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ULA propelland depot illustration
United Launch Alliance is studying concepts for propellant depots that would be derived from upper stages, their contents kept cold by sunshields. (credit: ULA)

Propellant depots: an idea whose time has (almost) come

One of the key factors driving the design of space projects of all shapes and sizes is propellant. The choice of propellants, and their quantities, drive everything from the size and performance of launch vehicles to the lifetimes or orbiting spacecraft. One of the reasons why this is such a critical factor is that, today, there’s no way to refuel spacecraft and upper stages once in space (an exception being the International Space Station, whose thrusters can be refueled by visiting spacecraft). As any mission designer will remind you, there are no gas stations in space.

But what if there were? What if it were possible to top off the tanks of an orbiting satellite, or a vehicle headed towards the Moon or beyond? Not having to carry all of the propellant needed for the entire mission at the time of launch would have a major effect on the mission’s design, capabilities, and cost. For example, the Mars Direct architecture first promulgated in the early 1990s revolutionized concepts for human Mars missions by proposing to produce the propellant needed for the trip home on Mars, rather than carrying it all the way from Earth, permitting smaller and less expensive missions. Today, one of the key factors in siting a future human lunar base is access to any deposits of water ice that could be used not just for life support but also for propellant.

In situ resource utilization isn’t an option for Earth orbit, but creating orbiting depots for propellants hauled up from Earth is an alternative. Such proposals have, in the past, been stymied by a lack of a clear market and business plan, as well as numerous technical issues. However, backers believe that conditions today, both technical and economic, merit a reexamination of the concept.

The benefits of propellant depots

The concept of the depot is straightforward: rather than launching a spacecraft with all the propellant it needs to carry out its mission, the spacecraft can, after launch, rendezvous with the depot and top off its tanks. Launching a spacecraft with empty tanks means that its “dry” mass can be heavier, increasing its useful payload, or it can use a smaller and therefore less expensive launch vehicle. Refueling existing spacecraft can, all other things being equal, extend their useful lifetimes.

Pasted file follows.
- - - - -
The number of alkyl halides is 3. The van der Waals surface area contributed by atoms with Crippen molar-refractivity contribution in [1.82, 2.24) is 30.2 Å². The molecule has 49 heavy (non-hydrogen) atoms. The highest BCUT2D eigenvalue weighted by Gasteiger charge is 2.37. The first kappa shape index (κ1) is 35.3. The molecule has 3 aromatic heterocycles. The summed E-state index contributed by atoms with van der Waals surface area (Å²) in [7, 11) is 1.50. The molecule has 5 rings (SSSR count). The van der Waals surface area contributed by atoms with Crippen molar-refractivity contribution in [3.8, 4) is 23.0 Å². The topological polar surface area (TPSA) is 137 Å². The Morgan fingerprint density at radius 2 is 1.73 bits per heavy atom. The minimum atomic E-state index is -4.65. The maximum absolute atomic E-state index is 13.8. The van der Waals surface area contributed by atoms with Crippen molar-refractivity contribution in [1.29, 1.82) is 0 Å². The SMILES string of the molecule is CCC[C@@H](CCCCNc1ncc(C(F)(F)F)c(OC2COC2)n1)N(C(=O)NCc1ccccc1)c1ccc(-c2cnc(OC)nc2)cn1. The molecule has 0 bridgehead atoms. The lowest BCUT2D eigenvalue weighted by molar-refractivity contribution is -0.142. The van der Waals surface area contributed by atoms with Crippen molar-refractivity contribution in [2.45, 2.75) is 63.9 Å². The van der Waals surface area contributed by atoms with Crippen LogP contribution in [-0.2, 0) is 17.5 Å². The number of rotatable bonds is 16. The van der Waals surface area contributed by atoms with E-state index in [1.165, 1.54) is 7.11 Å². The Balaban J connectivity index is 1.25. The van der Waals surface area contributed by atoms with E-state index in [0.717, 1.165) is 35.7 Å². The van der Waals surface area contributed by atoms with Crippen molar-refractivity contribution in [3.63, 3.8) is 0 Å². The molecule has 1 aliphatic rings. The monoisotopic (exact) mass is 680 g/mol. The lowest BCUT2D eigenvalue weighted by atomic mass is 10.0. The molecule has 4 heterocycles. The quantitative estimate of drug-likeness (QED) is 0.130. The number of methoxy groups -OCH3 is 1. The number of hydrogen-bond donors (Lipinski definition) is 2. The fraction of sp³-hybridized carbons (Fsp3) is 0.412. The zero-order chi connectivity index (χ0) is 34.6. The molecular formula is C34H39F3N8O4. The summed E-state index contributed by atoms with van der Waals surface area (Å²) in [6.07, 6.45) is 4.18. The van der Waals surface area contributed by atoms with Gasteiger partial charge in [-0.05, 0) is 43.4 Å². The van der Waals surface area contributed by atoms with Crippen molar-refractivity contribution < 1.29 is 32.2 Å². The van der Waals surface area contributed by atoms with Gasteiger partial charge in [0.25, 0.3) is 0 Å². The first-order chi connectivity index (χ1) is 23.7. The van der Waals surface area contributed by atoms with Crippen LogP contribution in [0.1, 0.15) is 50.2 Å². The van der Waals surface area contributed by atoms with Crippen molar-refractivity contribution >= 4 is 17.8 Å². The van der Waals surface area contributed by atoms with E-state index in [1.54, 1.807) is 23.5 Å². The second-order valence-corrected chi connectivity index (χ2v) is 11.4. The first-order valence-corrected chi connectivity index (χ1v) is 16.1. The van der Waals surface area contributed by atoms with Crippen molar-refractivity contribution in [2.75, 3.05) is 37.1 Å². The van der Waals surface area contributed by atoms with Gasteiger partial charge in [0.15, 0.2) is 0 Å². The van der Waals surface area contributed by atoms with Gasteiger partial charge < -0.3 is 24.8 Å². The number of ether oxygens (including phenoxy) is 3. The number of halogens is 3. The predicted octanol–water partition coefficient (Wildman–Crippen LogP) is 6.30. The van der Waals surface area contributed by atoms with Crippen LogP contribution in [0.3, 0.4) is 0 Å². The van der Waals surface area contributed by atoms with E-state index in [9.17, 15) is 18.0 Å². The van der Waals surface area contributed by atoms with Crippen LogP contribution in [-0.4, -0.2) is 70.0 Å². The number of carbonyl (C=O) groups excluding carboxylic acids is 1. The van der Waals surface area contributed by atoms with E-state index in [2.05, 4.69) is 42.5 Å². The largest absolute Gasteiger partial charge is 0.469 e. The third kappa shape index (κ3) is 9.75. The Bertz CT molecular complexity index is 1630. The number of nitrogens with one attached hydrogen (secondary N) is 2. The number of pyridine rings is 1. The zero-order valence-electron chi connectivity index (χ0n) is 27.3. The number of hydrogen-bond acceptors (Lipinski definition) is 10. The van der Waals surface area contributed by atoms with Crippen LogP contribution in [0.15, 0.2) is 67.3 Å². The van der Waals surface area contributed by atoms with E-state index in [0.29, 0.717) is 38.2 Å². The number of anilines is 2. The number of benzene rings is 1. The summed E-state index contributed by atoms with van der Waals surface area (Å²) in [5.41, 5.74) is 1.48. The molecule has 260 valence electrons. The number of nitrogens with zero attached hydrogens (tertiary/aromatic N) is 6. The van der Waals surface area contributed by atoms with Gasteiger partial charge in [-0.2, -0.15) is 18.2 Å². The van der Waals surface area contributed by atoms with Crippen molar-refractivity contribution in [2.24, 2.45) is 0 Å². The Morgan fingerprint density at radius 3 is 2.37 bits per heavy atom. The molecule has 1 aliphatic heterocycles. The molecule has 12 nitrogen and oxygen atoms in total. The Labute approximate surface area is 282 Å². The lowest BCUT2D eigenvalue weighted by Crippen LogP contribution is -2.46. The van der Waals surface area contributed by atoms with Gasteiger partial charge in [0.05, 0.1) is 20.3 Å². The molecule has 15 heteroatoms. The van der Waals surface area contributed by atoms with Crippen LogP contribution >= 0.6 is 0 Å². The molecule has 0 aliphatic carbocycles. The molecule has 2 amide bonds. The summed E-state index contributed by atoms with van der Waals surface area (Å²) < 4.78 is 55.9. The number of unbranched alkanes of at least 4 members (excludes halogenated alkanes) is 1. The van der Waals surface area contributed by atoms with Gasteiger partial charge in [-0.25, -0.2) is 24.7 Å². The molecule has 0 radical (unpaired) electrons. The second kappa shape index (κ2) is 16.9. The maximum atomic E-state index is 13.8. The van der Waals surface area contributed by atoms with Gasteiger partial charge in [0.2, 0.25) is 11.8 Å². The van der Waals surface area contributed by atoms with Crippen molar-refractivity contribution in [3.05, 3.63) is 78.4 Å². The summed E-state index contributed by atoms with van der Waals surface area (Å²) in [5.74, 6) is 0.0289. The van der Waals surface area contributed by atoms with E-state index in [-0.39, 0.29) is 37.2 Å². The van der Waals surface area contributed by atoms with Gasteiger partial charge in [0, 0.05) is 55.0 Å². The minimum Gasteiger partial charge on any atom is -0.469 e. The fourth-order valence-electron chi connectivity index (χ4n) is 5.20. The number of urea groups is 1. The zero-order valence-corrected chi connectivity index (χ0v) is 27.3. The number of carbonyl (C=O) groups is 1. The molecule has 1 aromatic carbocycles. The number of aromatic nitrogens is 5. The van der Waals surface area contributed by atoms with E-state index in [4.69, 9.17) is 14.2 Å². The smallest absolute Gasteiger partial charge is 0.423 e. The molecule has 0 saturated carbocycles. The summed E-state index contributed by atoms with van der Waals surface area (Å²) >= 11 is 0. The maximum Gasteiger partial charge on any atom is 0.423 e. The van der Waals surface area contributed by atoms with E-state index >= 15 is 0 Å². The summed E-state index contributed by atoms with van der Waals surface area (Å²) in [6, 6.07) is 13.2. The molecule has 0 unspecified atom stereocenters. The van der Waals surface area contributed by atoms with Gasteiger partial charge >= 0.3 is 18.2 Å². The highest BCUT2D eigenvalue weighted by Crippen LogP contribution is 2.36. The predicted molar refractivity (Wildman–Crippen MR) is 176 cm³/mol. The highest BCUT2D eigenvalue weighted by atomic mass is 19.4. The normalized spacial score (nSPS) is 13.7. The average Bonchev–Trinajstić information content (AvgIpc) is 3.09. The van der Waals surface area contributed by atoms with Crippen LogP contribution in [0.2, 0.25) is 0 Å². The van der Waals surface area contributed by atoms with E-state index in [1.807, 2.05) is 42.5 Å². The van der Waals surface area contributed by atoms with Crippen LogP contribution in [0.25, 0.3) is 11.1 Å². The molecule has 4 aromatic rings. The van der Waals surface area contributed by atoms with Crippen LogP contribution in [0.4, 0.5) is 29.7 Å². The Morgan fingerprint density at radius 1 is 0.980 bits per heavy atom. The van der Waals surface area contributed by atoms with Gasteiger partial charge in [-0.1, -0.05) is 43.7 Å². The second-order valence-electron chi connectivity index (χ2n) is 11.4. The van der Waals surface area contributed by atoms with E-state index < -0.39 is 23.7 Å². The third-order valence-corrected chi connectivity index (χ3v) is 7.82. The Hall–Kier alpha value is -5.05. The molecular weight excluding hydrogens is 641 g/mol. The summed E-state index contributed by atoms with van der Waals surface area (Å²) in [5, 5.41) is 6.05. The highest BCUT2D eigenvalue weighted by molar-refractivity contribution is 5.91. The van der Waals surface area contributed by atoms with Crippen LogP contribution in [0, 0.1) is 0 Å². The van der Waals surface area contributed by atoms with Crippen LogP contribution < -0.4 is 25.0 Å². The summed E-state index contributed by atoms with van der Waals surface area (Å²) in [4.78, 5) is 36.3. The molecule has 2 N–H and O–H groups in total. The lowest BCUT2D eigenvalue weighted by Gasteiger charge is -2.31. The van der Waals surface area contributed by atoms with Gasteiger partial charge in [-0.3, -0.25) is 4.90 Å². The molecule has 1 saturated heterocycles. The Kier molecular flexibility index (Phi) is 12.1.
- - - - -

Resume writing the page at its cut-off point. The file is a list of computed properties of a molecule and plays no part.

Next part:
“Two sites in one mission: that’s what a depot enables,” said Boeing’s Bienhoff.

The depots, in turn, generate launch demand of their own, since their stocks have to be replenished from Earth. This, depot advocates argue, can help spur the development of new low-cost launch systems to meet this demand. Hauling propellant might be an ideal early market for new vehicles that are still demonstrating their reliability, or for vehicles that trade off reliability for lower costs, since propellant is easily replaceable and costs orders of magnitude less per kilogram than a typical satellite (see “Low-cost launch and orbital depots: the Aquarius system”, The Space Review, January 30, 2006).

Jonathan Goff, an engineer with Masten Space Systems and a proponent of the propellant depot concept, draws parallels between depots and naval coaling stations established by the US in Hawaii, Guam, and elsewhere in the late 19th and early 20th centuries to support its fleets in the Pacific. “Basically, the idea was by having propellant prepositioned in places like that, and supplying it on a regular basis, it allowed a lot more flexibility than if you tried to operate everything out of San Francisco or San Diego,” he said during a session on propellant depots he moderated at the Space Access ’08 conference in Phoenix in late March. “I think propellant depots do the same thing for transportation in cislunar space.”